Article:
The criticism of the “Ground Zero Mosque” is not simply a manifestation of religious intolerance but also a strategy or talking point employed by certain politicians to bolster their political stances, and thereby their support. John Esposito (quoted above) believes that Republican candidates are appealing to racist sentiments towards Islam as a way to polarize politics to gain electoral votes in upcoming elections. Many Democrats, on the other hand, are choosing their words carefully or, like Congressman Anthony Weiners, are refusing to answer completely—perhaps for fear of losing support as well.

Although few and far removed, the examples of vocal, active support for the construction of the Cordoba House acts as the silver lining for this dark and dismal political debate and it is important that they are recognized.

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Friday, August 06, 2010

Things May Not Always Be What They Seem

Walking out of a downtown Chicago restaurant recently, I couldn’t help but notice the advertisement atop a parked taxi. After reading the text of the ad (pictured above), I was torn. On the one hand, I was happy to see that the ad was taking a stand against gender-based violence, but on the other hand, I was disappointed that the overall message of the ad was that a Muslim woman facing danger should leave her religion in order to find safety. This overt connection between the Islamic faith and violence is not only incorrect and offensive, but short-sighted in that it fails to acknowledge the wider problem of violence against women in America.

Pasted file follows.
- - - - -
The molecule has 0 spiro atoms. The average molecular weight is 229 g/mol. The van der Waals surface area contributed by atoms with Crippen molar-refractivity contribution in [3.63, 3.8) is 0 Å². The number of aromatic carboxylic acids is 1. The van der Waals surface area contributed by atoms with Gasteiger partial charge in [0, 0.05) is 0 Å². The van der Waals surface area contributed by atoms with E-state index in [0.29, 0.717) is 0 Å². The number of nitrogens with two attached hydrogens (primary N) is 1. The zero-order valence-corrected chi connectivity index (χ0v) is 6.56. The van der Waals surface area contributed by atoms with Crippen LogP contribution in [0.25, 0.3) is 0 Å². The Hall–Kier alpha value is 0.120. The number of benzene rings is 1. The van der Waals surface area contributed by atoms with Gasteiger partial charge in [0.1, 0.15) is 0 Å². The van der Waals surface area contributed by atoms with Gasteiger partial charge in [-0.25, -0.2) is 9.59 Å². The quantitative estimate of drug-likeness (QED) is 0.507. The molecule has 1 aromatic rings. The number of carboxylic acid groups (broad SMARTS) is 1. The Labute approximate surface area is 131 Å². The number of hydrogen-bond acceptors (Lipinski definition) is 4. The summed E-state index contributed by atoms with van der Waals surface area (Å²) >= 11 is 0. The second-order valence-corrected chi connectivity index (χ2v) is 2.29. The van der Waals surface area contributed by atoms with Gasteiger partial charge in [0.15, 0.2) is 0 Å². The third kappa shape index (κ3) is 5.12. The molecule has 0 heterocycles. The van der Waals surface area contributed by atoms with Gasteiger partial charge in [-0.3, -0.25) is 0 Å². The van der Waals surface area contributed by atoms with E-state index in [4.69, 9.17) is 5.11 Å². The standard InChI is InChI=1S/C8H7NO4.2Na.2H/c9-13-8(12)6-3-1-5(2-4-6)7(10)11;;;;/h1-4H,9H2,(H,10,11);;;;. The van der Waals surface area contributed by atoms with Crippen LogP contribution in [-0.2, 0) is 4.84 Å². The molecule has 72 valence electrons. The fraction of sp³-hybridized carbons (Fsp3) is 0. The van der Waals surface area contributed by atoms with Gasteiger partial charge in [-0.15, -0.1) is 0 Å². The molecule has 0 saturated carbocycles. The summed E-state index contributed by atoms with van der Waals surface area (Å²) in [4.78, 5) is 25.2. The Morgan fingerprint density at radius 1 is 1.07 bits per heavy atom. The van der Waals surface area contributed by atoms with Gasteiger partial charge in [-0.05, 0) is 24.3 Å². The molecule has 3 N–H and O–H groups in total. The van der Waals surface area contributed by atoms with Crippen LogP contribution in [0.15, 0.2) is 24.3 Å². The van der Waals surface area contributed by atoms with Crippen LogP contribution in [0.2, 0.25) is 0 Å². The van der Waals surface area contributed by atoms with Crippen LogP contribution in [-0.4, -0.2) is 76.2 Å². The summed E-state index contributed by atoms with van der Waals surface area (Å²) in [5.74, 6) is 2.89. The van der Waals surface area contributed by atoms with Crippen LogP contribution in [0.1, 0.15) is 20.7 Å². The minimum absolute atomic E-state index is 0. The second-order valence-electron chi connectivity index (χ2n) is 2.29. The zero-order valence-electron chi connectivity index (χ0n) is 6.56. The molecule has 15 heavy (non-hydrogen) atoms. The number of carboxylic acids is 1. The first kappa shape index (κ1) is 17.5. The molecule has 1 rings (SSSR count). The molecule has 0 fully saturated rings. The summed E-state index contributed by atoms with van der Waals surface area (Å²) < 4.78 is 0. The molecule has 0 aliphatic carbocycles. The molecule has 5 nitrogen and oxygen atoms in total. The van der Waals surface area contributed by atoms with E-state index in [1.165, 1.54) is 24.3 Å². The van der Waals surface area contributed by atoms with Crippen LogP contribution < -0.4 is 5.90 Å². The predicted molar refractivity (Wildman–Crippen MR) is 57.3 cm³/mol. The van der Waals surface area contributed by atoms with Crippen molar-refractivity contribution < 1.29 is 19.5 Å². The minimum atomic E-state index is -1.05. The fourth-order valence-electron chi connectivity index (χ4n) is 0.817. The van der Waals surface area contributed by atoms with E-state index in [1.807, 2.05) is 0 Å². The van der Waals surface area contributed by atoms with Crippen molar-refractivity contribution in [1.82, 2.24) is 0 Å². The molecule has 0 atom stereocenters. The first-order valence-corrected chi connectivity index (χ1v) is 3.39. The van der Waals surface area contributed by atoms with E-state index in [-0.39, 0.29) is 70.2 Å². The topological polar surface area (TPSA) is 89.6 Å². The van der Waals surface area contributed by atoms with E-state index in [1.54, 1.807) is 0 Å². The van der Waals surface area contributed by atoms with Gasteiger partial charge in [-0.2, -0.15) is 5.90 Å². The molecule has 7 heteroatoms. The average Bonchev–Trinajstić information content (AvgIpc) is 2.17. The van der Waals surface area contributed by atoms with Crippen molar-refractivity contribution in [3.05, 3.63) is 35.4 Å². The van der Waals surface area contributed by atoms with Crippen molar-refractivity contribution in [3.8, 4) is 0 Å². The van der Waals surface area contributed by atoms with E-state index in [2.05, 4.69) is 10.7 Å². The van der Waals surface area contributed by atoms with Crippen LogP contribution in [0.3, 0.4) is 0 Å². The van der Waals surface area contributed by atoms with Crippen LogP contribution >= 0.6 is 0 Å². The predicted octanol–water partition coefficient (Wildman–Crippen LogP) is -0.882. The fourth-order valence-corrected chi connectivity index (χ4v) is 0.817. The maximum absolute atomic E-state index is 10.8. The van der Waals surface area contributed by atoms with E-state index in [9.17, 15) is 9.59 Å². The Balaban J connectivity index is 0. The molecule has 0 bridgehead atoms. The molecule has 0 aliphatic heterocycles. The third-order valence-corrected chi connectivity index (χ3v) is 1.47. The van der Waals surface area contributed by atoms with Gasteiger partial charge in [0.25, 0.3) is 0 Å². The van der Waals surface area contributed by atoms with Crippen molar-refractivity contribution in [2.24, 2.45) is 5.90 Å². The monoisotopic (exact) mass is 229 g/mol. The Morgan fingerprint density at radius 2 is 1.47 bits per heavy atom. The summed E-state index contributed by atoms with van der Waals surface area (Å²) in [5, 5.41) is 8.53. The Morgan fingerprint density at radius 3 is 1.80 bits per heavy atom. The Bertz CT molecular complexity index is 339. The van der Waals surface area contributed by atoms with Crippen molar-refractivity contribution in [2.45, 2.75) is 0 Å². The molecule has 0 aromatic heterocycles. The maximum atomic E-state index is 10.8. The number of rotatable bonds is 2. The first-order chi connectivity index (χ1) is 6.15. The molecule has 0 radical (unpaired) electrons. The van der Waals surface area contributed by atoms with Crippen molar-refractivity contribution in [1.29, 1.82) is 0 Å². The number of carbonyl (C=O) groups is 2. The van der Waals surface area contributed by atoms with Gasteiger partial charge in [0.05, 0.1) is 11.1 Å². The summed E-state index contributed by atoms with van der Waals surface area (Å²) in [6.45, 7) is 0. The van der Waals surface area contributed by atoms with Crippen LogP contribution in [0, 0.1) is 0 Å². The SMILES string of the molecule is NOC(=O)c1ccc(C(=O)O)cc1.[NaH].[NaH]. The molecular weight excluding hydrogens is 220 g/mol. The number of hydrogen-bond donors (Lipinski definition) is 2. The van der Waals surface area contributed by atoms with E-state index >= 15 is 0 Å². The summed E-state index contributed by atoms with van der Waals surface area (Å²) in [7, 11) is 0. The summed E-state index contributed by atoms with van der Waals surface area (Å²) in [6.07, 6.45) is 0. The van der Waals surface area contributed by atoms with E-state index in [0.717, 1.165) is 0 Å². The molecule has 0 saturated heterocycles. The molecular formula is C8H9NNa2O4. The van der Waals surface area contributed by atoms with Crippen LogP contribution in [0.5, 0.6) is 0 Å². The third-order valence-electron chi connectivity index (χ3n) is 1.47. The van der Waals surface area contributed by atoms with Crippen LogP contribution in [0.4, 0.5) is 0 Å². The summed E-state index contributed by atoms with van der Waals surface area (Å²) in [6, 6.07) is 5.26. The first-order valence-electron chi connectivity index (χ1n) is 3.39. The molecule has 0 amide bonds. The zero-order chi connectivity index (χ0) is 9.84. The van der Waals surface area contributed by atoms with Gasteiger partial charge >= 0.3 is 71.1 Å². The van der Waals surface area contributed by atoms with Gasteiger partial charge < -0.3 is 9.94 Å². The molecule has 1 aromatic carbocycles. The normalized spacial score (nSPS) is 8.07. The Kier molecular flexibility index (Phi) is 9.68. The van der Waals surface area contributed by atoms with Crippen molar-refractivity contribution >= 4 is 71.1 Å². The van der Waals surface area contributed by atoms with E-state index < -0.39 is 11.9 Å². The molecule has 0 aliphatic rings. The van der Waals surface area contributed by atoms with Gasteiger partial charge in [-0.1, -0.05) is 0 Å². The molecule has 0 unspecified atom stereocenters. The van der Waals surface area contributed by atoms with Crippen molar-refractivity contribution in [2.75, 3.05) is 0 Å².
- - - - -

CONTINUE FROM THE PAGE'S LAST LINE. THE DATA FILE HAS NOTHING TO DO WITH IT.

The Honor Killing Awareness Campaign responsible for the taxi advertisement is powered by the anti-Muslim group Stop the Islamization of America (SIOA), which was created by Islamophobe bloggers Pamela Geller and Robert Spencer. SIOA’s declared mission is to educate Americans about the threat that the Islamic doctrine and those who support it present to America. While Geller refers to the honor killing campaign as an “awareness and aid campaign,” a visit to the site listed on the advertisement, LeaveIslamSafely.com, is likely to leave visitors disappointed. The site offers little to no information on honor killings and the only real resources provided are links to other anti-Muslim sites. SIOA offers no options or alternatives for Muslim women who need help, but do not want to leave their religion. It seems that SIOA is more concerned with defaming the religion of Islam and getting people to leave Islam than actually creating a real resource for women in potential danger.